FLOWERY BRANCH, Ga. -- Julio Jones, arguably the most dangerous threat in the game, isn't satisfied with being "great."
Yes, Jones has put together three consecutive seasons with 1,400-plus receiving yards. Yes, Jones 1,871 receiving yards in 2015 marked the second-highest single-season total in NFL history, right behind Detroit's Calvin Johnson (1,964 in 2012). Yes, Jones went off for a franchise-record 300 yards last season against Carolina. And yes, Jones was recently voted the top receiver and No. 3 overall player in the NFL Network's 2017 Top 100 poll of players, behind only New England's Tom Brady and Denver's Von Miller.
But the Atlanta Falcons All-Pro believes he can take his game to yet another level, just as coach Dan Quinn has challenged Jones and all his players to do in trying to find that "1 percent better" all the time.
Jones is ready to step up to the challenge.
"I always work on everything," Jones said. "My 1 percent is pretty much everything: Getting off the ball, studying, attention to detail, when I'm fatigued, what do I do when I'm fatigued -- do I run with my hands down or keep my hands up with the ball? It's just a lot I do. I love to play the game and not have weaknesses."
The only obstacle that ever seems to get in Jones' way -- since defenders don't -- is injury. He has had multiple foot surgeries, including one in March to remove a burdensome bunion from his left foot. The surgery has kept him from participating in 11-on-11 drills through the first three days of training camp, although Jones sounded optimistic about having more involvement in the days to come. He said he's "confident" and has never let any injury hold him back.
"My foot's great," Jones said. "We're just being smart. I still get my conditioning in. I run routes. I do things. I'm in and out of the huddle. I'm in the scheme. ... I'll probably do a little more tomorrow."
The Falcons simply need Jones to do a lot once the regular season rolls around. Last season, his final numbers -- 83 receptions for 1,409 yards with six touchdowns -- didn't tell the whole story. He missed two games due to the nagging foot injury, so his statistics should have been even more impressive. He's never afraid to throw his body around and block to clear a hole for a teammate. And the times he drew added coverage opened up opportunities for others such as Mohamed Sanu, Taylor Gabriel and tight end Austin Hooper to make big plays.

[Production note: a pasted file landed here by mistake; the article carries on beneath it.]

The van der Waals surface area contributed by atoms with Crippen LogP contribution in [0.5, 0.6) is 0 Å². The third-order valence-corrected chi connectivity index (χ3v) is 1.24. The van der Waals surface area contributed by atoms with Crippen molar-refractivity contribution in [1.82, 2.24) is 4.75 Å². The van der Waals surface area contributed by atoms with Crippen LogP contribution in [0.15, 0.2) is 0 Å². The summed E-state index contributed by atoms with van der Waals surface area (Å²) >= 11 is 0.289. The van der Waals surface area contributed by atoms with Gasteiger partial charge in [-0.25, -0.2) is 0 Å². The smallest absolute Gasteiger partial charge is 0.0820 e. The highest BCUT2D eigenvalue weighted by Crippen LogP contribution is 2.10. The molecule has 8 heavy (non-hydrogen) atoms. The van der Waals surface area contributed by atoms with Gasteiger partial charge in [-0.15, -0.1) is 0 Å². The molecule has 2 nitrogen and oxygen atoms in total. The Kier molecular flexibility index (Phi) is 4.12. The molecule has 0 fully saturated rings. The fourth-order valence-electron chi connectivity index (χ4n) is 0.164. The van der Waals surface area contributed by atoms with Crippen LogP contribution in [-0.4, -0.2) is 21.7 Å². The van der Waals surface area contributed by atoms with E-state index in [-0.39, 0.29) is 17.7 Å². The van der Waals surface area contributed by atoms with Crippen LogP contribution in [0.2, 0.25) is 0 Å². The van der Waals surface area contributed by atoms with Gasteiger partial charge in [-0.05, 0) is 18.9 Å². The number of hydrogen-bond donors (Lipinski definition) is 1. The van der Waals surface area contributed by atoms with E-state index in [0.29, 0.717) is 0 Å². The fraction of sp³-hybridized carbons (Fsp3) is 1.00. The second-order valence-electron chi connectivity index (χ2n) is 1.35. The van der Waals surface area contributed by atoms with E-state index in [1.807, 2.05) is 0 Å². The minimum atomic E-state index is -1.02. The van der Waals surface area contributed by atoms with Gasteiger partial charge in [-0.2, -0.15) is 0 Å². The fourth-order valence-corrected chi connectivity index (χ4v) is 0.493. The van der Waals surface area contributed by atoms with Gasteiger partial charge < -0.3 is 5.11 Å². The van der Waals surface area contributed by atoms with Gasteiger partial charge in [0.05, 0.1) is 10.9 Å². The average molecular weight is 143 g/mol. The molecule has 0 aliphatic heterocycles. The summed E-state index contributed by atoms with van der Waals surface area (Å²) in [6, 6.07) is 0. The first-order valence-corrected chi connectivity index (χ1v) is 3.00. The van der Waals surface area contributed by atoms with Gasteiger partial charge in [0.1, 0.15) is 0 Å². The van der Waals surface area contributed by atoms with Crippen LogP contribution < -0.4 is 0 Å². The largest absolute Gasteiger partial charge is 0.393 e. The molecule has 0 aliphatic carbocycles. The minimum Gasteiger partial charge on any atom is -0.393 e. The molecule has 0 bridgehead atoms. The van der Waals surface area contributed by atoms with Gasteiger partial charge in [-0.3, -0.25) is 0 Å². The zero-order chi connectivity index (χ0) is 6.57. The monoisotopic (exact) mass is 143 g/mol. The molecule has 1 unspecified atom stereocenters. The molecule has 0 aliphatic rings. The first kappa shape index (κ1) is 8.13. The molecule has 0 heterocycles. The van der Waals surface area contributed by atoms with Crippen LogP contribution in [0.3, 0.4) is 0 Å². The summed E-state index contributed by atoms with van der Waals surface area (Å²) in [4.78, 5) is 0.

"There have been some crazy coverages in there, here and there," Jones said. "But we're very talented on offense. When you try to take me away, we've got a lot of guys on the other side that make plays and make you pay."
Jones made such a tremendous impact for MVP Matt Ryan and the league's top-scoring offense despite not being much of a factor in the red zone in 2016. He had four red zone receptions on just eight targets, scoring two touchdowns. Maybe more opportunities would make the 28-year-old the perennial double-digit touchdown guy most expect him to be.
New offensive coordinator Steve Sarkisian certainly wants those red zone figures to change.
"When you have a player like Julio, it's making sure we maximize his opportunities because there is so much double coverage, there are so many unique coverages that roll his way that when we don't get that, let's make sure he's one of the primary receivers on that play," Sarkisian said, "because it is such a tough matchup for anybody one-on-one."
The rest of the NFL knows Jones is virtually unstoppable one-on-one. Heck, he's hard to guard even when a second defender is rolled his way. That's why he's such a respected player. That's why his peers voted him the top receiver in the league.
"It felt great to be recognized by your peers and that they think so highly of you," Jones said. "But last year, that was last year. This is a whole new year. I'm in training camp right now trying to get better."
For the rest of the league, that's a scary thought. Just talk to Buffalo Bills defensive coordinator Leslie Frazier, who has to prepare for Jones and the Falcons in Week 4 of the regular season.
Frazier was asked what separates Jones from the rest of the receivers in the league.
"Size, speed, toughness, talent," Frazier said. "He must have a great work ethic and a strong desire to be the best."